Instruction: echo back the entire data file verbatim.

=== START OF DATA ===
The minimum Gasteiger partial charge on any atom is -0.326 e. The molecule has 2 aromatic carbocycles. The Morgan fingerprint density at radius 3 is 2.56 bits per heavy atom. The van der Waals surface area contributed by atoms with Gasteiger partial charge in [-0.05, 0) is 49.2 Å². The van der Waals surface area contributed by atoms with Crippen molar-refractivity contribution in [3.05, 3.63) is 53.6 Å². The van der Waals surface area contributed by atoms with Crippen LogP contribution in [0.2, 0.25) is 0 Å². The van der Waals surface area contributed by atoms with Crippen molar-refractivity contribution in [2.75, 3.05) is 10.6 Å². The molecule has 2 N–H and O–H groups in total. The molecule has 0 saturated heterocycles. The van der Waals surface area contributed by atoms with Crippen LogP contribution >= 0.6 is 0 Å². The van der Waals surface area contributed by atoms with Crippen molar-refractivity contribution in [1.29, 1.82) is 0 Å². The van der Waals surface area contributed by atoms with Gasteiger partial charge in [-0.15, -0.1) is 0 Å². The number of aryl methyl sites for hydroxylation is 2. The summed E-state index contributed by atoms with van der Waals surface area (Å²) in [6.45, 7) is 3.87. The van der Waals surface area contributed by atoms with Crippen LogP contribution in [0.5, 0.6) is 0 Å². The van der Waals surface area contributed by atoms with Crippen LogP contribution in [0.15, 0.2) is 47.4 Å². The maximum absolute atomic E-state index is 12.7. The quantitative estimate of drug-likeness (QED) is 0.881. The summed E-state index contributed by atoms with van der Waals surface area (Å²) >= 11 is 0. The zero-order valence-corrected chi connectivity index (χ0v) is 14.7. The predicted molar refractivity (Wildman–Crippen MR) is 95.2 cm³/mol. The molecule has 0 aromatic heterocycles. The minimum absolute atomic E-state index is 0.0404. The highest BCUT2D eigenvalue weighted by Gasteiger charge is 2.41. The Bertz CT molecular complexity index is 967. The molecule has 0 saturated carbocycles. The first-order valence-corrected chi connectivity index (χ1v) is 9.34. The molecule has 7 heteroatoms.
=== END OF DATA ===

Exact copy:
The minimum Gasteiger partial charge on any atom is -0.326 e. The molecule has 2 aromatic carbocycles. The Morgan fingerprint density at radius 3 is 2.56 bits per heavy atom. The van der Waals surface area contributed by atoms with Gasteiger partial charge in [-0.05, 0) is 49.2 Å². The van der Waals surface area contributed by atoms with Crippen molar-refractivity contribution in [3.05, 3.63) is 53.6 Å². The van der Waals surface area contributed by atoms with Crippen LogP contribution in [0.2, 0.25) is 0 Å². The van der Waals surface area contributed by atoms with Crippen molar-refractivity contribution in [2.75, 3.05) is 10.6 Å². The molecule has 2 N–H and O–H groups in total. The molecule has 0 saturated heterocycles. The van der Waals surface area contributed by atoms with Crippen LogP contribution >= 0.6 is 0 Å². The van der Waals surface area contributed by atoms with Crippen molar-refractivity contribution in [1.29, 1.82) is 0 Å². The van der Waals surface area contributed by atoms with Gasteiger partial charge in [-0.15, -0.1) is 0 Å². The number of aryl methyl sites for hydroxylation is 2. The summed E-state index contributed by atoms with van der Waals surface area (Å²) in [6.45, 7) is 3.87. The van der Waals surface area contributed by atoms with Crippen LogP contribution in [0.5, 0.6) is 0 Å². The van der Waals surface area contributed by atoms with Crippen LogP contribution in [0.15, 0.2) is 47.4 Å². The maximum absolute atomic E-state index is 12.7. The quantitative estimate of drug-likeness (QED) is 0.881. The summed E-state index contributed by atoms with van der Waals surface area (Å²) >= 11 is 0. The zero-order valence-corrected chi connectivity index (χ0v) is 14.7. The predicted molar refractivity (Wildman–Crippen MR) is 95.2 cm³/mol. The molecule has 0 aromatic heterocycles. The minimum absolute atomic E-state index is 0.0404. The highest BCUT2D eigenvalue weighted by Gasteiger charge is 2.41. The Bertz CT molecular complexity index is 967. The molecule has 0 saturated carbocycles. The first-order valence-corrected chi connectivity index (χ1v) is 9.34. The molecule has 7 heteroatoms.